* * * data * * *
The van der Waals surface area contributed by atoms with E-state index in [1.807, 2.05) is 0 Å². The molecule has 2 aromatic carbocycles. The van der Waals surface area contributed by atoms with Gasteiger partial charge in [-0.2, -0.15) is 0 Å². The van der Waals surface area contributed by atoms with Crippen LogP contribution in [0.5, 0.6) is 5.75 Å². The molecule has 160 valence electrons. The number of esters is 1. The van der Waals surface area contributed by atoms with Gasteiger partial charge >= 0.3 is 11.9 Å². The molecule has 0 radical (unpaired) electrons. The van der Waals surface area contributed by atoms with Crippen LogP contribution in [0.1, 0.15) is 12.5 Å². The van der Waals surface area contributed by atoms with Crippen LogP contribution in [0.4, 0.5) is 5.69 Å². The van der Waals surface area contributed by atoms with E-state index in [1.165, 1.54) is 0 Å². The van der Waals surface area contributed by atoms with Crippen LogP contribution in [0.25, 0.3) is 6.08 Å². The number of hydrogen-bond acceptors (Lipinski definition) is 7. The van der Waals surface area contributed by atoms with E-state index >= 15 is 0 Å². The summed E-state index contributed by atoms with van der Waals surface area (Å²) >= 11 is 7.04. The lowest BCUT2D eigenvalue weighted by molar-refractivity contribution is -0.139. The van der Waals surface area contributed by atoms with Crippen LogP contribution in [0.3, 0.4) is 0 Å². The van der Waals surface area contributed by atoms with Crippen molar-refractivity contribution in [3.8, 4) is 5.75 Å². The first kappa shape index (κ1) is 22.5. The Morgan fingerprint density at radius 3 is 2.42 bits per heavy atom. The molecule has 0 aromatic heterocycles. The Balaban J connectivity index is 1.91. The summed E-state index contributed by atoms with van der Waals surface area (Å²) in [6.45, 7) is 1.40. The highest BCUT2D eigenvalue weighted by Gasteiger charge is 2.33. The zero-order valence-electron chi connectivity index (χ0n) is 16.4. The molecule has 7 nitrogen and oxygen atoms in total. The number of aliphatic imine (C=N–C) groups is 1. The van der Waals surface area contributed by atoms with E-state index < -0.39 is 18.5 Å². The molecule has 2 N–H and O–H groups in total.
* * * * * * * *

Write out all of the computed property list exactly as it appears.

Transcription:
The van der Waals surface area contributed by atoms with E-state index in [1.807, 2.05) is 0 Å². The molecule has 2 aromatic carbocycles. The van der Waals surface area contributed by atoms with Gasteiger partial charge in [-0.2, -0.15) is 0 Å². The van der Waals surface area contributed by atoms with Crippen LogP contribution in [0.5, 0.6) is 5.75 Å². The molecule has 160 valence electrons. The number of esters is 1. The van der Waals surface area contributed by atoms with Gasteiger partial charge >= 0.3 is 11.9 Å². The molecule has 0 radical (unpaired) electrons. The van der Waals surface area contributed by atoms with Crippen LogP contribution in [0.1, 0.15) is 12.5 Å². The van der Waals surface area contributed by atoms with Crippen LogP contribution in [0.4, 0.5) is 5.69 Å². The van der Waals surface area contributed by atoms with E-state index in [1.165, 1.54) is 0 Å². The van der Waals surface area contributed by atoms with Crippen LogP contribution in [0.25, 0.3) is 6.08 Å². The number of hydrogen-bond acceptors (Lipinski definition) is 7. The van der Waals surface area contributed by atoms with E-state index >= 15 is 0 Å². The summed E-state index contributed by atoms with van der Waals surface area (Å²) >= 11 is 7.04. The lowest BCUT2D eigenvalue weighted by molar-refractivity contribution is -0.139. The van der Waals surface area contributed by atoms with Crippen LogP contribution in [0.3, 0.4) is 0 Å². The van der Waals surface area contributed by atoms with Crippen molar-refractivity contribution in [3.8, 4) is 5.75 Å². The first kappa shape index (κ1) is 22.5. The Morgan fingerprint density at radius 3 is 2.42 bits per heavy atom. The molecule has 0 aromatic heterocycles. The Balaban J connectivity index is 1.91. The summed E-state index contributed by atoms with van der Waals surface area (Å²) in [6.45, 7) is 1.40. The highest BCUT2D eigenvalue weighted by Gasteiger charge is 2.33. The zero-order valence-electron chi connectivity index (χ0n) is 16.4. The molecule has 7 nitrogen and oxygen atoms in total. The number of aliphatic imine (C=N–C) groups is 1. The van der Waals surface area contributed by atoms with E-state index < -0.39 is 18.5 Å². The molecule has 2 N–H and O–H groups in total.